Or, screw it… If you read this article, 4 million dollars will fall out of the sky and land on your doorstep, and the girl/guy of your dreams will instantly show up in your life… Ok. NOW you’ll read!
But today, in retrospect of what I know now, and from working with artists and bands to progress and develop their career, launch albums, and get more clear on what they need to do and as a DIY Indie Artist, there are a few things I would do differently to build the foundation of my musical career…
This is what I would like to share, and exactly what I would have liked to have had someone tell me eight years ago, so hopefully you will be able to benefit from this.
What’s the Problem?
Read the rest after the jump! -Music Think Tank
There seems to be two root problems with growing an Indie Artist Music career amidst the DIY revolution:
1. Artist Career/Development – Developing your talent, the knowledge, skill-sets, and experience, to create the foundation for a long-term, sustainable career doing what you love
2. Clear Focus – Singularly focused-passionate and committed effort, with clear strategy and confident execution, done consistently, until goals and/milestones are achieved
Although, grossly oversimplified, the practical solution is-then, KNOWING, confidently, what few key things you should be doing, and then consistently doing them.
At the end of the day, that is all we can do. That is all anyone can do. We musicians are generally NOT great multi-taskers, and that is actually a good thing. If we nail our focus on the right things, for long enough, consistently enough, anything is possible.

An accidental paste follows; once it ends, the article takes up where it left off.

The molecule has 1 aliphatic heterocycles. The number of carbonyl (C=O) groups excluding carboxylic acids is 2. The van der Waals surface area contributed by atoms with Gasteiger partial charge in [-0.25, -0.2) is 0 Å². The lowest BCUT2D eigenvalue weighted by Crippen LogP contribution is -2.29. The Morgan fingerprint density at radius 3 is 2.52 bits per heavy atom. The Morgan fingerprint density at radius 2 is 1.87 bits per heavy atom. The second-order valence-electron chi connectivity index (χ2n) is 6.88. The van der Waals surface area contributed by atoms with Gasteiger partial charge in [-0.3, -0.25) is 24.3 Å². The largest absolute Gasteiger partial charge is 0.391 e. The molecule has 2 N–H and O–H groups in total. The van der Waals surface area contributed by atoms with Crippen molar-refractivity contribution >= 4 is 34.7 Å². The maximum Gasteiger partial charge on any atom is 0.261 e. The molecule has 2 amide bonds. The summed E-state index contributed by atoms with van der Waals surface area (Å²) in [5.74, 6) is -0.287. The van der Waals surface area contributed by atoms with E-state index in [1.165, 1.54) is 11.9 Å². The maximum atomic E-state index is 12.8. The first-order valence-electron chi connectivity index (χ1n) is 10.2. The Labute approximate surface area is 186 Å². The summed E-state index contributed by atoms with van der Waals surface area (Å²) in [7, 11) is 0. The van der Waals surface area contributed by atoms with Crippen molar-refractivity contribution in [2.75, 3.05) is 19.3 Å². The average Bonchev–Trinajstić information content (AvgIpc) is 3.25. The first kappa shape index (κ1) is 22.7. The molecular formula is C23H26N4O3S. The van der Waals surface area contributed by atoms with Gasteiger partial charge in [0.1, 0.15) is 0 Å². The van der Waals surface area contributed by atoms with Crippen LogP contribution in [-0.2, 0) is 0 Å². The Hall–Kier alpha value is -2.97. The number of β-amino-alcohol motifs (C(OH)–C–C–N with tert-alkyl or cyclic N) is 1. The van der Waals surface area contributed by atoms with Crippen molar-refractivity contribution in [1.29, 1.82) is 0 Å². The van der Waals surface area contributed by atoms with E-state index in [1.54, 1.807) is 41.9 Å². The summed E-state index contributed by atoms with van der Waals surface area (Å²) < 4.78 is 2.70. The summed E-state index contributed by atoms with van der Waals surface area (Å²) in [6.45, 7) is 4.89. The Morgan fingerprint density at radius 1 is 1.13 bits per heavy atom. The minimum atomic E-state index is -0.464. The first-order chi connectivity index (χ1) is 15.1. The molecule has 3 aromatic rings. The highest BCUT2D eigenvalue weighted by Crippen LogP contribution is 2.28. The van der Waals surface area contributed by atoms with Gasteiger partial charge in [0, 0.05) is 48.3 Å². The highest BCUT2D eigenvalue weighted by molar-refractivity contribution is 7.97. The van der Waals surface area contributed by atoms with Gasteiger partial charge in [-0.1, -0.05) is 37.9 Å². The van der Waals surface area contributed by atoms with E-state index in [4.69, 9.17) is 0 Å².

Everything really boils down to that, right?
Because the “Tribe Building,” D2Fan model is undoubtably real, isn’t it?
It’s been proven, time and time again. It is the future for both independent artists and signed acts.
Plus the flexibility and room for creativity for those who truly believe, and are ready, is enormously wide open for you to fill in with your imagination and work ethic.
Undeniably… Anyone with certain – learn-able attributes and well developed talents with music that people enjoy listening to can generally build a fan-base as big and as creatively as one can imagine.
With that fan-base, you can seek funding, produce records, sell music, sell merch, make connections, and make money. It’s been done. There is no mystery about this possibility.
“…But Jamie, it’s so easy to say these things, it’s not all that simple.” You are absolutely right. I do not disagree with that at all. It’s VERY tough. It’s just like ANY business or business venture because there is a ton of risk and a ton of things that have to go right, and NOT go wrong. You have to stay consistent, and work EVEN when you don’t FEEL like it.
You have moving pieces and people get on each others’ nerves… Unnecessary amounts of energy get spent on the wrong things.. People start to doubt themselves, misinterpret the “Signs” the “Universal Wizards” are sending out, and they give up, or slowly fizzle out, etc.
Look, for the most part, we all get that you have to do several things really well. You have to make great music. You have to market yourself and your music just as well, you have to manage your business, bla bla bla… These are all theoretically AND very practically, the truth. And you may understand that…